I don’t have a lot to say about Resnais’s 1955 Holocaust documentary, but 50 years later, these are the things–next to the horror–that stood out to me.

Jews are mentioned exactly once during the thirty minutes of the film. Writer Jean Cayrol, the author of the voiceover narration, gives three examples of people being deported to the camps, one named by occupation, one by nationality, and one by religion. Jews are not mentioned when Cayrol describes the “arbitrary hierarchy” of the camps;he only names resistance members and foreigners. Cayrol was himself a resistance member who was brought to the camps; I know little else about him. The yellow triangles, however, are much more prominent in the images than any of the other indicia.

I don’t have the background to know the particular reasons for this: this was 1955, before, as Peter Novick observed, the Holocaust had come to be defined as it is commonly thought of today. But I find James Leahy’s explanation unconvincing at best:

Like Robin Wood, Roger Michael rejects the generality of the film’s message:

If Night and Fog can work in French Resistance fighters and Spanish Republicans unjustly deported from France and cruelly murdered at Mauthausen, why can it not identify the special and prime targets of the Nazis–the Jews, who died their deaths not in the hundreds or in the thousands, but in the millions?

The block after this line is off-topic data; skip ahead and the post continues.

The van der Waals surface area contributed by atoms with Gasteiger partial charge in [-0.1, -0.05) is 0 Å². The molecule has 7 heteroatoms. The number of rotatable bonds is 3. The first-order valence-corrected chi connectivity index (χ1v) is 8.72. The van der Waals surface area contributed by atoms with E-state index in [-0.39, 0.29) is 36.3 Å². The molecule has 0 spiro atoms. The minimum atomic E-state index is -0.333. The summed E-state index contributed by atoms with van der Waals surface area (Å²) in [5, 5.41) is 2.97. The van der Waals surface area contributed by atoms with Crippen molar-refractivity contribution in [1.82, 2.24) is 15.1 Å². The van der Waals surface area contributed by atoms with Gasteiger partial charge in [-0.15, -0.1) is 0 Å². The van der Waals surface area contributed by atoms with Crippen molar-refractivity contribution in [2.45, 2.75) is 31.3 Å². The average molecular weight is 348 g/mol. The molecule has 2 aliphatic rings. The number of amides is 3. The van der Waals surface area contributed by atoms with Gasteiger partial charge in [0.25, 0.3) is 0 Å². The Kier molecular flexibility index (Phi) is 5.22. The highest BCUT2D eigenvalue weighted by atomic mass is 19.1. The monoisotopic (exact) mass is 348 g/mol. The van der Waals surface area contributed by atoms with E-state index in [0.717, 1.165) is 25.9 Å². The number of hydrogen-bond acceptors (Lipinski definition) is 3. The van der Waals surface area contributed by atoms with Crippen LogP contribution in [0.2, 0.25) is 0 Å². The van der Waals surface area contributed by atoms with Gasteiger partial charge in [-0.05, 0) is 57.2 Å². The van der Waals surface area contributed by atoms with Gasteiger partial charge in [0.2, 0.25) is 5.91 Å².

Knowledge and memory change with time (coincidentally, this is one of Resnais’ thematic concerns, here and elsewhere). When the film was made, a decade after the end of the war and the discovery of the camps, nobody needed to be reminded who had been “the special and prime targets of the Nazis,” even if, perhaps guiltily, officialdom was reluctant to talk about all that had happened.

I think not; people’s memories can be very, very short. This is not to find Resnais and the other historic figures who worked on the film–Chris Marker, Sacha Vierny, Hanns Eisler–complicit, but there is an untold story here that nagged at me.

One story that is told is that the French authorities censored one bit of the film:

Night and Fog, cited by Roberto Rossellini as the most important film of the post-war years, ran into trouble with the French censors. They forced us to mask the cap of a French policeman who was supervising the deportation of the Jews who had been herded into the Vel-d’Hiv’. The cap–the unmistakable characteristic of the French police–was proof of institutional collaboration in the Holocaust.

And it’s not hard for me to imagine that Marcel Ophuls heard this story and that it only added fuel to the fire when he was making The Sorrow and the Pity.